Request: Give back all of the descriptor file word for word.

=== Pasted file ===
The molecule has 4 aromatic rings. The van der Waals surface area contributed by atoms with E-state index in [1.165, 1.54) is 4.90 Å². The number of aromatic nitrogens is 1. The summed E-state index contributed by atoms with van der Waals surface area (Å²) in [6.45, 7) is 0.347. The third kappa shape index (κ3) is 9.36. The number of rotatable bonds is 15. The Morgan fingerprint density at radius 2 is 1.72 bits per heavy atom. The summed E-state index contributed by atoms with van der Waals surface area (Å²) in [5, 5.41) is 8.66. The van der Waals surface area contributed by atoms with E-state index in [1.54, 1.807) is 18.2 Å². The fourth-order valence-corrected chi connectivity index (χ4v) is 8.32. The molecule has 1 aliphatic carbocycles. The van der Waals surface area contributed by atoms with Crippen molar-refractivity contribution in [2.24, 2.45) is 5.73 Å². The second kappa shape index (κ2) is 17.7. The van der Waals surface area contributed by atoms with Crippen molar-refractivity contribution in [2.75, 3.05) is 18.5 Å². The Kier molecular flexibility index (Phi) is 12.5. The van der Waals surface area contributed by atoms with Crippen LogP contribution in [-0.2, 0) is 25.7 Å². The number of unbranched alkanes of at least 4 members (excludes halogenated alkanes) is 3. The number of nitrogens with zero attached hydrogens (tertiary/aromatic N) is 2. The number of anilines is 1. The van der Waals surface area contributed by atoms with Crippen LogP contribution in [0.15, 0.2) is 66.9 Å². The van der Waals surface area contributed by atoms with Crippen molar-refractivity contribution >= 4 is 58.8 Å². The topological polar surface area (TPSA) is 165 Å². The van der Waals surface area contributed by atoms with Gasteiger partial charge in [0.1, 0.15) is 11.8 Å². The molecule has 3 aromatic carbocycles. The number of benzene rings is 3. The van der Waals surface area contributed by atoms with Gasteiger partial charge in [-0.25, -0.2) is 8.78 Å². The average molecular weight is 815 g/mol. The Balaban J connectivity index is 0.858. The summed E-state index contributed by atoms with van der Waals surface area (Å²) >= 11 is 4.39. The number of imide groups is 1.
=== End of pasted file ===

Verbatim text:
The molecule has 4 aromatic rings. The van der Waals surface area contributed by atoms with E-state index in [1.165, 1.54) is 4.90 Å². The number of aromatic nitrogens is 1. The summed E-state index contributed by atoms with van der Waals surface area (Å²) in [6.45, 7) is 0.347. The third kappa shape index (κ3) is 9.36. The number of rotatable bonds is 15. The Morgan fingerprint density at radius 2 is 1.72 bits per heavy atom. The summed E-state index contributed by atoms with van der Waals surface area (Å²) in [5, 5.41) is 8.66. The van der Waals surface area contributed by atoms with E-state index in [1.54, 1.807) is 18.2 Å². The fourth-order valence-corrected chi connectivity index (χ4v) is 8.32. The molecule has 1 aliphatic carbocycles. The van der Waals surface area contributed by atoms with Crippen molar-refractivity contribution in [2.24, 2.45) is 5.73 Å². The second kappa shape index (κ2) is 17.7. The van der Waals surface area contributed by atoms with Crippen molar-refractivity contribution in [2.75, 3.05) is 18.5 Å². The Kier molecular flexibility index (Phi) is 12.5. The van der Waals surface area contributed by atoms with Crippen LogP contribution in [-0.2, 0) is 25.7 Å². The number of unbranched alkanes of at least 4 members (excludes halogenated alkanes) is 3. The number of nitrogens with zero attached hydrogens (tertiary/aromatic N) is 2. The number of anilines is 1. The van der Waals surface area contributed by atoms with Crippen LogP contribution in [0.15, 0.2) is 66.9 Å². The van der Waals surface area contributed by atoms with Crippen molar-refractivity contribution >= 4 is 58.8 Å². The topological polar surface area (TPSA) is 165 Å². The van der Waals surface area contributed by atoms with Gasteiger partial charge in [0.1, 0.15) is 11.8 Å². The molecule has 3 aromatic carbocycles. The number of benzene rings is 3. The van der Waals surface area contributed by atoms with Gasteiger partial charge in [-0.25, -0.2) is 8.78 Å². The average molecular weight is 815 g/mol. The Balaban J connectivity index is 0.858. The summed E-state index contributed by atoms with van der Waals surface area (Å²) >= 11 is 4.39. The number of imide groups is 1.